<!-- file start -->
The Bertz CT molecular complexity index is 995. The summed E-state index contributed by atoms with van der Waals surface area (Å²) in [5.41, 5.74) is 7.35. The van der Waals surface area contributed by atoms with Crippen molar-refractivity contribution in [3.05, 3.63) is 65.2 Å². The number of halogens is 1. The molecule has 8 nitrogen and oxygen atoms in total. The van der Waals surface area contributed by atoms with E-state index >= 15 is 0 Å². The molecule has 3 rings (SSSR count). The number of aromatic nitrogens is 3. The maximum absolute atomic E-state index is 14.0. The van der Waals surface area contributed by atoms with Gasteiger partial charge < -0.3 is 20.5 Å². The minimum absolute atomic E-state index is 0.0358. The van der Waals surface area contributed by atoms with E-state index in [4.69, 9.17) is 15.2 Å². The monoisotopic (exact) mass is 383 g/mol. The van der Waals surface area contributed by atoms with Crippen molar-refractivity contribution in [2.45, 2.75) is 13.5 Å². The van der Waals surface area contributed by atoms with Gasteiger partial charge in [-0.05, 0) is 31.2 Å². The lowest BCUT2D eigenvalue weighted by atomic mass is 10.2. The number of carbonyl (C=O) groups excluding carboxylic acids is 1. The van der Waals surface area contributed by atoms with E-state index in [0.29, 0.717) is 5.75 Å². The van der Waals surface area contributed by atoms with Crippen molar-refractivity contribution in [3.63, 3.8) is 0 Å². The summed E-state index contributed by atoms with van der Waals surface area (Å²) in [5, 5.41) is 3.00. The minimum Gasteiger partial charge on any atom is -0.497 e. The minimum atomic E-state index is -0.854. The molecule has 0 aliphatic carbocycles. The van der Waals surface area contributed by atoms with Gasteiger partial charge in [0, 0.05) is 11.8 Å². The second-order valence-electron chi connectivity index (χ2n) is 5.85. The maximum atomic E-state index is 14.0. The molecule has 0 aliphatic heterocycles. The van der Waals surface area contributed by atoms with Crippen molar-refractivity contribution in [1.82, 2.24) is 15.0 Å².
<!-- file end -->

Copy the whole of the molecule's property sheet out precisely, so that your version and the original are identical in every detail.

The Bertz CT molecular complexity index is 995. The summed E-state index contributed by atoms with van der Waals surface area (Å²) in [5.41, 5.74) is 7.35. The van der Waals surface area contributed by atoms with Crippen molar-refractivity contribution in [3.05, 3.63) is 65.2 Å². The number of halogens is 1. The molecule has 8 nitrogen and oxygen atoms in total. The van der Waals surface area contributed by atoms with E-state index >= 15 is 0 Å². The molecule has 3 rings (SSSR count). The number of aromatic nitrogens is 3. The maximum absolute atomic E-state index is 14.0. The van der Waals surface area contributed by atoms with Gasteiger partial charge < -0.3 is 20.5 Å². The minimum absolute atomic E-state index is 0.0358. The van der Waals surface area contributed by atoms with E-state index in [4.69, 9.17) is 15.2 Å². The monoisotopic (exact) mass is 383 g/mol. The van der Waals surface area contributed by atoms with Crippen molar-refractivity contribution in [2.45, 2.75) is 13.5 Å². The van der Waals surface area contributed by atoms with Gasteiger partial charge in [-0.05, 0) is 31.2 Å². The lowest BCUT2D eigenvalue weighted by atomic mass is 10.2. The number of carbonyl (C=O) groups excluding carboxylic acids is 1. The van der Waals surface area contributed by atoms with E-state index in [0.29, 0.717) is 5.75 Å². The van der Waals surface area contributed by atoms with Crippen molar-refractivity contribution in [3.63, 3.8) is 0 Å². The summed E-state index contributed by atoms with van der Waals surface area (Å²) in [5, 5.41) is 3.00. The minimum Gasteiger partial charge on any atom is -0.497 e. The minimum atomic E-state index is -0.854. The molecule has 0 aliphatic carbocycles. The van der Waals surface area contributed by atoms with Gasteiger partial charge in [0, 0.05) is 11.8 Å². The second-order valence-electron chi connectivity index (χ2n) is 5.85. The maximum atomic E-state index is 14.0. The molecule has 0 aliphatic heterocycles. The van der Waals surface area contributed by atoms with Crippen molar-refractivity contribution in [1.82, 2.24) is 15.0 Å².